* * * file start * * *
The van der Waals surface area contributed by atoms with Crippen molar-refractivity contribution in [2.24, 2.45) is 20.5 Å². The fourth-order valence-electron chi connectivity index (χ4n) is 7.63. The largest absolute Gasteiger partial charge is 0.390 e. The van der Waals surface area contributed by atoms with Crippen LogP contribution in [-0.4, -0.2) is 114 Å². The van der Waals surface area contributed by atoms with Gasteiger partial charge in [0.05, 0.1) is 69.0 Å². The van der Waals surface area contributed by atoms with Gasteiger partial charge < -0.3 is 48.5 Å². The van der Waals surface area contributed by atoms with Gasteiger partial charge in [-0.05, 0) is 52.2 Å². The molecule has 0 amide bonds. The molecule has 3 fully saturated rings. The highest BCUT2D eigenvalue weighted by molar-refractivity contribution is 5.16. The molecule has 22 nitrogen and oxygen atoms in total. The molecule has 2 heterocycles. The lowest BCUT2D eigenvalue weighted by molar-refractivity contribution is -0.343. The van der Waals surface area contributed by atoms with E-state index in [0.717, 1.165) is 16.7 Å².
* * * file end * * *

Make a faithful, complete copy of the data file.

The van der Waals surface area contributed by atoms with Crippen molar-refractivity contribution in [2.24, 2.45) is 20.5 Å². The fourth-order valence-electron chi connectivity index (χ4n) is 7.63. The largest absolute Gasteiger partial charge is 0.390 e. The van der Waals surface area contributed by atoms with Crippen LogP contribution in [-0.4, -0.2) is 114 Å². The van der Waals surface area contributed by atoms with Gasteiger partial charge in [0.05, 0.1) is 69.0 Å². The van der Waals surface area contributed by atoms with Gasteiger partial charge < -0.3 is 48.5 Å². The van der Waals surface area contributed by atoms with Gasteiger partial charge in [-0.05, 0) is 52.2 Å². The molecule has 0 amide bonds. The molecule has 3 fully saturated rings. The highest BCUT2D eigenvalue weighted by molar-refractivity contribution is 5.16. The molecule has 22 nitrogen and oxygen atoms in total. The molecule has 2 heterocycles. The lowest BCUT2D eigenvalue weighted by molar-refractivity contribution is -0.343. The van der Waals surface area contributed by atoms with E-state index in [0.717, 1.165) is 16.7 Å².